How well does the Leica CL "do" black and white? And, how well does the TTArtisan's 50mm f1.2 handle black and white?

For many years I mostly shot and printed black and white film for my own "personal" work. That was back in the period of time when I owned a nice, well equipped darkroom. I used a Leica Focomat V35 enlarger for my 35mm enlargements and an Omega D5 enlarger for my medium format and large format negatives. I used Thomas Duplex sodium vapor safelights and also had a nice little sound system dedicated to the darkroom. I did not listen to jazz in the darkroom but had a huge collection of classic rock, mixed with traditional classical music. Your taste will vary.

I loved the isolation and quiet of the darkroom. Music when I wanted it, but mostly just the sound of water cascading through the print washer. It was a wonderfully meditative place. I regret that we mostly moved on from the chemical darkroom and into the "digital darkrooms" we now occupy. 

One of my biggest challenges in the transition from chemical imaging to digital imaging was getting black and white prints that I liked. Early digital cameras seemed to fight me at every step when it came to making good monochrome files. And the battles were even more bitter when it came to printing out images on paper. I guess my most successful adventure, pre-2010, in making black and white prints was when I dedicated an Epson 1280 printer to using all gray and black inks. The process was very hit and miss but I was able to make a number of prints that mimicked quite well what I was used to getting, easily, in the traditional darkroom. But keeping the print heads unclogged and the ink flowing was a huge burden of both time and money and eventually I despaired of ever being able to do what we had done, after years and years of practice, with film and paper.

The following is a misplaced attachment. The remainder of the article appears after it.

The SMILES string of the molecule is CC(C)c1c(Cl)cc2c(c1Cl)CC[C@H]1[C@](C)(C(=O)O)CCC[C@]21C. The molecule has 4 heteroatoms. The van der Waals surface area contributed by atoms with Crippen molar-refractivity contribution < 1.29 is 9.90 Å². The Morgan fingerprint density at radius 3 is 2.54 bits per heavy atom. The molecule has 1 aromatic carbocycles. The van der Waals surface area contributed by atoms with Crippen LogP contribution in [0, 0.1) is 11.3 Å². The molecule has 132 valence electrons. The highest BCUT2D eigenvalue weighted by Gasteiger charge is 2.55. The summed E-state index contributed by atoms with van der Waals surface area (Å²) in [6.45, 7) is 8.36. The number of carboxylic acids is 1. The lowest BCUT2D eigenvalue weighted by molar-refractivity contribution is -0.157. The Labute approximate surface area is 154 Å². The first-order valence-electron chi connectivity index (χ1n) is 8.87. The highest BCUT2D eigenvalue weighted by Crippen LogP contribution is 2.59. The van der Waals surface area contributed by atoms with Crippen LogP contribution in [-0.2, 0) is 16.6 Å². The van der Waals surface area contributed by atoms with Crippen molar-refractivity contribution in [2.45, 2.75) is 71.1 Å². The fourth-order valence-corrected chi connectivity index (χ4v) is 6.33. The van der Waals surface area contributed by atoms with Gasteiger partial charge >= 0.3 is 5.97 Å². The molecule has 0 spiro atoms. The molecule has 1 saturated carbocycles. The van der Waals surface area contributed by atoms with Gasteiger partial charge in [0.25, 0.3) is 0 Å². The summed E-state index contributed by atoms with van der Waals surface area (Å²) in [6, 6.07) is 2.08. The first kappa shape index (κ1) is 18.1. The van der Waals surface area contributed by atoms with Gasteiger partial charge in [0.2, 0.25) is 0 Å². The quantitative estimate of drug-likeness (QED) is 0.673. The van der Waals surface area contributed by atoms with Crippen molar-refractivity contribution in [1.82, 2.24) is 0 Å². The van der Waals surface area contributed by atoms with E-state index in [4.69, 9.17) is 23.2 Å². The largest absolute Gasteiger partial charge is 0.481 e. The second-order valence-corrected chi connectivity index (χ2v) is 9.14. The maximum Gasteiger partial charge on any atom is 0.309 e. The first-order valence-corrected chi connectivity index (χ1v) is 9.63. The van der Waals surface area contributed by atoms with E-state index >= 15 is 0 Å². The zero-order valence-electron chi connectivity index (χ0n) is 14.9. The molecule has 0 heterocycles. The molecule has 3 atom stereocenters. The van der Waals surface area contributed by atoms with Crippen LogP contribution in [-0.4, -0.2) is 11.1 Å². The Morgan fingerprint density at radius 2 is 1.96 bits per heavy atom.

At some point computer monitors (and calibration) got a lot better and we practitioners got a lot better at using print profiles and tweaking the looks of our digital files in PhotoShop so they would print in a way that was much closer to what we were used to. In many cases, even just right

The final hurdle, at least for me, was trying to get the camera files as close as possible to my memory of what black and white should look like when it comes squirting out of a camera. I suppose that if I were a full time printer instead of a photographer I would have been able to master the conversion from color files to monochrome files with more panache but then I would be sacrificing the time spent shooting for time sitting on my ass, nursing software, and tut-tutting over what the test prints might show me. Not a good trade off for someone who prefers constant movement.